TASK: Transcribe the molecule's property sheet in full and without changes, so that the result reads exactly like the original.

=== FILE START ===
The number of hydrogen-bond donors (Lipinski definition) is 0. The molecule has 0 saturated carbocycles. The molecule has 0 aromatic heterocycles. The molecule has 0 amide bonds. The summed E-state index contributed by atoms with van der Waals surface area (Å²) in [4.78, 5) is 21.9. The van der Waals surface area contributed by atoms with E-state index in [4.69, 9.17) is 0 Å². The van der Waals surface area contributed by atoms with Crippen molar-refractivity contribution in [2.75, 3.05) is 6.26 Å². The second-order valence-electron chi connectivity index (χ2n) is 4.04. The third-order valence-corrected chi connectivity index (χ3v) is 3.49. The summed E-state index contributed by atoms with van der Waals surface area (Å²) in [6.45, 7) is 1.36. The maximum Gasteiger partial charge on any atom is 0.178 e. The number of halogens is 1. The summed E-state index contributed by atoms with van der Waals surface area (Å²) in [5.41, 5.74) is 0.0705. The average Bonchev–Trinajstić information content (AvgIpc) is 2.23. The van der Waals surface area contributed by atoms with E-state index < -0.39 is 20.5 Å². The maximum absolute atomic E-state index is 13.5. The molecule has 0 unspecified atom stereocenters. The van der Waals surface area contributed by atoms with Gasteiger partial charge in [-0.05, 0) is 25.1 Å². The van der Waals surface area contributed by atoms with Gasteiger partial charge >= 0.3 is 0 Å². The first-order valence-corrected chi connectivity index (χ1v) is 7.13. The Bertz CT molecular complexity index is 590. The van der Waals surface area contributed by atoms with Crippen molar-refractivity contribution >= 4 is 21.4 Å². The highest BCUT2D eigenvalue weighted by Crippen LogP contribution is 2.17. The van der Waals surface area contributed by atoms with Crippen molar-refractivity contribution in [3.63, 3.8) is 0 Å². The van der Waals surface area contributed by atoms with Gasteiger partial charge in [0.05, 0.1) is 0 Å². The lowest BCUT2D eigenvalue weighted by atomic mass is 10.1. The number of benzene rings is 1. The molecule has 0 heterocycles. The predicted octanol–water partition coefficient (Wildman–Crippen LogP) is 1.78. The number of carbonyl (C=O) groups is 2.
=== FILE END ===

The number of hydrogen-bond donors (Lipinski definition) is 0. The molecule has 0 saturated carbocycles. The molecule has 0 aromatic heterocycles. The molecule has 0 amide bonds. The summed E-state index contributed by atoms with van der Waals surface area (Å²) in [4.78, 5) is 21.9. The van der Waals surface area contributed by atoms with E-state index in [4.69, 9.17) is 0 Å². The van der Waals surface area contributed by atoms with Crippen molar-refractivity contribution in [2.75, 3.05) is 6.26 Å². The second-order valence-electron chi connectivity index (χ2n) is 4.04. The third-order valence-corrected chi connectivity index (χ3v) is 3.49. The summed E-state index contributed by atoms with van der Waals surface area (Å²) in [6.45, 7) is 1.36. The maximum Gasteiger partial charge on any atom is 0.178 e. The number of halogens is 1. The summed E-state index contributed by atoms with van der Waals surface area (Å²) in [5.41, 5.74) is 0.0705. The average Bonchev–Trinajstić information content (AvgIpc) is 2.23. The van der Waals surface area contributed by atoms with E-state index < -0.39 is 20.5 Å². The maximum absolute atomic E-state index is 13.5. The molecule has 0 unspecified atom stereocenters. The van der Waals surface area contributed by atoms with Gasteiger partial charge in [-0.05, 0) is 25.1 Å². The van der Waals surface area contributed by atoms with Gasteiger partial charge >= 0.3 is 0 Å². The first-order valence-corrected chi connectivity index (χ1v) is 7.13. The Bertz CT molecular complexity index is 590. The van der Waals surface area contributed by atoms with Crippen molar-refractivity contribution >= 4 is 21.4 Å². The highest BCUT2D eigenvalue weighted by Crippen LogP contribution is 2.17. The van der Waals surface area contributed by atoms with Crippen molar-refractivity contribution in [3.63, 3.8) is 0 Å². The van der Waals surface area contributed by atoms with Gasteiger partial charge in [0.05, 0.1) is 0 Å². The lowest BCUT2D eigenvalue weighted by atomic mass is 10.1. The number of benzene rings is 1. The molecule has 0 heterocycles. The predicted octanol–water partition coefficient (Wildman–Crippen LogP) is 1.78. The number of carbonyl (C=O) groups is 2.